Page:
“Earth Overshoot Day marks the date when humanity’s demand for ecological resources (fish and forests, for instance) and services in a given year exceeds what Earth can regenerate in that year.” According to the Global Footprint Network, in 2019 this day was reached on July, 29th.Earth’s ability to sustain humanity’s existence is linked to the planet’s productivity and its biological capacity. In the wider sense, this does not only refer to the resources that humans consume, but also nature’s capability to absorb and regenerate the waste that we produce. With a still growing population as well as an increasing use of natural resources, biocapacity is under constant pressure. On a sustainable planet, all of humanity would only use the resources and produces waste at a level that does not deplete nature.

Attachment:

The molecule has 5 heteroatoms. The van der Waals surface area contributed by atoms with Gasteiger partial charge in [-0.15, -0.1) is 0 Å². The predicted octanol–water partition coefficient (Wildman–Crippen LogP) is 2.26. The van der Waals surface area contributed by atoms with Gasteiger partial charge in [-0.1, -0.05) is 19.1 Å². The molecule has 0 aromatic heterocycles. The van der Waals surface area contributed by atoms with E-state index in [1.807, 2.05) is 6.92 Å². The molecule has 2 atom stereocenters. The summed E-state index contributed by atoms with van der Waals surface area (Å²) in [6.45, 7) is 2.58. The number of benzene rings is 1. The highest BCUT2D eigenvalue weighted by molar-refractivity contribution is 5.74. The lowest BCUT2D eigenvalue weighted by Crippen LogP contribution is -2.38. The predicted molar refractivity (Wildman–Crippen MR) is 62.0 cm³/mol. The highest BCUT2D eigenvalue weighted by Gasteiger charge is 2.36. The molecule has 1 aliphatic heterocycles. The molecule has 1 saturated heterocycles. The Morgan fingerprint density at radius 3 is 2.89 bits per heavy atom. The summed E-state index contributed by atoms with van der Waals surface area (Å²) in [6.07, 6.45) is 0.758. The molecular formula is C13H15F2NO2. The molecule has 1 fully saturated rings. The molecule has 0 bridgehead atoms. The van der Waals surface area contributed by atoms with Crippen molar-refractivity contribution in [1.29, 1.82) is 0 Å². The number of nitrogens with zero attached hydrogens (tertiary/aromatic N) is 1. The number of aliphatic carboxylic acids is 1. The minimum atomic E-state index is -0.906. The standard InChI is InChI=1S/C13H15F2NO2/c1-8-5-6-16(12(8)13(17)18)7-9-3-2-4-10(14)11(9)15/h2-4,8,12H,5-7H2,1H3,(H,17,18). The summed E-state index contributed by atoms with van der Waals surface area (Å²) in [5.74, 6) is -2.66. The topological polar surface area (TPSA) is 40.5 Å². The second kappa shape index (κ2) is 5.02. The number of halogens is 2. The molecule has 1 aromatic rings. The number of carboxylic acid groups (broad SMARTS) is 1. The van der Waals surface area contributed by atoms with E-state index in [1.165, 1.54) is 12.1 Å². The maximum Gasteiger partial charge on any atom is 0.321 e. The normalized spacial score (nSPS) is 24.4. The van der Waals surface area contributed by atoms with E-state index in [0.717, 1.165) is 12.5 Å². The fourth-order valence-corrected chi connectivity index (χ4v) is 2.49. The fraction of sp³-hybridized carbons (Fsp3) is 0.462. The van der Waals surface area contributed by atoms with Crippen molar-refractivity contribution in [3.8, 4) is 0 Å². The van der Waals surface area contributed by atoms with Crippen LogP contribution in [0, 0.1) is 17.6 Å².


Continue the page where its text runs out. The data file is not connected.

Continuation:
The ecological footprint, measured in global hectares (gha) for the average biological productivity in a given year allows to put the actual global hectares that are consumed (and wasted) into the context of the existing biocapacity. With changing consumption patterns and population developments, the gap between these two has been growing constantly and exceeds the biosphere’s regenerative capacity. This map shows this overconsumption from the perspective of the world’s population, visualising the extent to which people overuse the world’s natural resources colour coded by multiples of the carrying capacity of the planet in 2019.